Cookies Policy

This site uses cookies. By continuing to browse the site you are agreeing to our use of cookies.

I accept this policy

Find out more here

Sexual Selection in the Three-Spined Stickleback: Ii. Nest Raiding During the Courtship Phase

No metrics data to plot.
The attempt to load metrics for this article has failed.
The attempt to plot a graph for these metrics has failed.
The full text of this article is not currently available.

Brill’s MyBook program is exclusively available on BrillOnline Books and Journals. Students and scholars affiliated with an institution that has purchased a Brill E-Book on the BrillOnline platform automatically have access to the MyBook option for the title(s) acquired by the Library. Brill MyBook is a print-on-demand paperback copy which is sold at a favorably uniform low price.

Access this article

+ Tax (if applicable)
Add to Favorites
You must be logged in to use this functionality

image of Behaviour

The purpose of this experiment was to test the hypothesis that the disruptive acts (nest raiding), directed by male three-spined sticklebacks, Gasterosteus aculeatus L., toward the eggs and nests of conspecific males evolved as a result of intrasexual selection. We compared the frequency with which a resident male was raided by neighbors when a transparent cylinder containing a male was introduced into his territory, with the frequency of raiding during the presence of a similarly introduced female. On the basis of the intrasexual selection hypothesis, we predicted that raiding should occur more often when the female was present. We also studied the relationship between raiding and the relative dominance status of raided and raiding males. If raiding and dominance conflict are alternative strategies in intrasexual competition, then raiding should have been most intense when raided and raiding males were least discrepant in dominance status. Resident males responded appropriately to introduced fish, i.e., with more courtship and nesting behavior toward females and more aggression toward males. Introduced females were much more effective in eliciting raiding by neighbors than introduced males. The highest status neighbors tended to raid the most. There was some evidence that raiding reduced the raided male's courtship motivation. The outcome of the study is compatible with the hypothesis that nest raiding is adaptive because it increases the relative attractiveness of the raider to females.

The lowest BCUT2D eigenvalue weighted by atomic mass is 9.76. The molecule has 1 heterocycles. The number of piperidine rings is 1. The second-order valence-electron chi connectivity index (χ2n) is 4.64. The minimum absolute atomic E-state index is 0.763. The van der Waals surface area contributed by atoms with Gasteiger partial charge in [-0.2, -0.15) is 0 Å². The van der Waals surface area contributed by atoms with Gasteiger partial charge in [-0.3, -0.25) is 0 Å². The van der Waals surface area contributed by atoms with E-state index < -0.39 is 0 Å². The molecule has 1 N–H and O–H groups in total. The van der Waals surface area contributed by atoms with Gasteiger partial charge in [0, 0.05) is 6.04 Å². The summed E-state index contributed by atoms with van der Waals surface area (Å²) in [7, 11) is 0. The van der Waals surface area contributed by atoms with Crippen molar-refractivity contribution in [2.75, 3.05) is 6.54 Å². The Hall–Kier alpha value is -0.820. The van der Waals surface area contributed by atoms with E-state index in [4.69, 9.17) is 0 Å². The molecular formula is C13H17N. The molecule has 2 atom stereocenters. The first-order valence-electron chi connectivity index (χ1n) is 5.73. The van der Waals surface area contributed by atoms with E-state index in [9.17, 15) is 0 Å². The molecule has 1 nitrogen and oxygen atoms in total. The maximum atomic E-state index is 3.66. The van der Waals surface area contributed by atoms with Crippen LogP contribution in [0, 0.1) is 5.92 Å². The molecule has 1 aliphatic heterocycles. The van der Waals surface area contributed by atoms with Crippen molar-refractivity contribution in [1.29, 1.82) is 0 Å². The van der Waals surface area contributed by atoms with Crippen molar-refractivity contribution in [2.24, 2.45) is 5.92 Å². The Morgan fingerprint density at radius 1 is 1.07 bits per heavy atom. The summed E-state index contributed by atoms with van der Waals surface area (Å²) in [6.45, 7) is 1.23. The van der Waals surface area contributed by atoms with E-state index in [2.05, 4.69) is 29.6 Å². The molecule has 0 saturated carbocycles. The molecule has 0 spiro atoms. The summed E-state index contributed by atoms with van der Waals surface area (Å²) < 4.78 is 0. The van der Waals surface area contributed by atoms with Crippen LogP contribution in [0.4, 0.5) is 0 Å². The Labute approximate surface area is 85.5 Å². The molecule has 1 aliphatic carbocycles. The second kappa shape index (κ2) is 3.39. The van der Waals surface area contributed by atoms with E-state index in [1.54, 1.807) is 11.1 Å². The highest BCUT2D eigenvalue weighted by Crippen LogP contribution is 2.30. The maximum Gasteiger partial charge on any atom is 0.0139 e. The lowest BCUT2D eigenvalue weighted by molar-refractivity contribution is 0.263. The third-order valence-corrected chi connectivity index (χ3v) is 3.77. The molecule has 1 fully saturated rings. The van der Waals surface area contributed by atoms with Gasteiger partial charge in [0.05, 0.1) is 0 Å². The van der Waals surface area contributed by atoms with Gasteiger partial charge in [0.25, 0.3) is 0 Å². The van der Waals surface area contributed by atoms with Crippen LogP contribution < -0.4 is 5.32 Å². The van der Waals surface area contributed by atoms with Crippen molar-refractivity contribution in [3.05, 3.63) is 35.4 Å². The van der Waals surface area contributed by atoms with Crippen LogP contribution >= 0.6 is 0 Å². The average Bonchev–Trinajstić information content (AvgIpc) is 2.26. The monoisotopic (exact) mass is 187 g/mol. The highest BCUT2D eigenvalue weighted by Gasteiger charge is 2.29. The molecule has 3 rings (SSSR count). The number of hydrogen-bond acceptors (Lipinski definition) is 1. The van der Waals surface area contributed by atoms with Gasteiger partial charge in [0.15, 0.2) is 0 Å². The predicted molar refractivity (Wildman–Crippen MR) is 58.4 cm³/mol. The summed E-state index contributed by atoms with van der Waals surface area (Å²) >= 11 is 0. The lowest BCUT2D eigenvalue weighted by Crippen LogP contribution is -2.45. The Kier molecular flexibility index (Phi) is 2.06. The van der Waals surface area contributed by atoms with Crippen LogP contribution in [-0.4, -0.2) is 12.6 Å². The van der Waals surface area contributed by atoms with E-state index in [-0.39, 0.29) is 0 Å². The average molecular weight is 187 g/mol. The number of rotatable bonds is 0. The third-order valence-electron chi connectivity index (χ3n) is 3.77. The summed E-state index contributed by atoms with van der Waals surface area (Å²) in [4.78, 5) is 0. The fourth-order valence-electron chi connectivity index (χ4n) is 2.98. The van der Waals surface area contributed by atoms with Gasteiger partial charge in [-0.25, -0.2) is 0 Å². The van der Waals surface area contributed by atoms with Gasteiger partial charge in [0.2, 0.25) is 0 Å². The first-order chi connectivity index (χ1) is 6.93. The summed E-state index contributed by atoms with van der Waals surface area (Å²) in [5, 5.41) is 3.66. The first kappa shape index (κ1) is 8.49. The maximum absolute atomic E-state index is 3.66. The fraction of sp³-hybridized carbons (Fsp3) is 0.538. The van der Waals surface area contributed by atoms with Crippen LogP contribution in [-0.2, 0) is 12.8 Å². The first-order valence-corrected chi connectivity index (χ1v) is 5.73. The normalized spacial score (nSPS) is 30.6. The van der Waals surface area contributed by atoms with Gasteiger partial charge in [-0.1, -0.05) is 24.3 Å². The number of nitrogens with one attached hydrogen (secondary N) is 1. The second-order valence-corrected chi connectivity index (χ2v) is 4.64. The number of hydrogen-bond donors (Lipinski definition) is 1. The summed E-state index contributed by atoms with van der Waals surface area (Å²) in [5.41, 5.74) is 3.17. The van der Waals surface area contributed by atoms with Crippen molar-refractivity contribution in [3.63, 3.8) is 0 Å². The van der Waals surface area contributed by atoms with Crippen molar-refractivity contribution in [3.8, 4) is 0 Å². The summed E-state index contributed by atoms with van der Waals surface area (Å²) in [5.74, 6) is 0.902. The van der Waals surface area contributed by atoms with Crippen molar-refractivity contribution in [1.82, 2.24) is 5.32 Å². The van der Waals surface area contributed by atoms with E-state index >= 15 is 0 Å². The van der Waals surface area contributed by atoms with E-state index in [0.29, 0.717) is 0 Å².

Affiliations: 1: Department of Psychology, University of California, Davis, Calif., U.S.A.


Full text loading...


Data & Media loading...

Article metrics loading...



Can't access your account?
  • Tools

  • Add to Favorites
  • Printable version
  • Email this page
  • Subscribe to ToC alert
  • Get permissions
  • Recommend to your library

    You must fill out fields marked with: *

    Librarian details
    Your details
    Why are you recommending this title?
    Select reason:
    Behaviour — Recommend this title to your library
  • Export citations
  • Key

  • Full access
  • Open Access
  • Partial/No accessInformation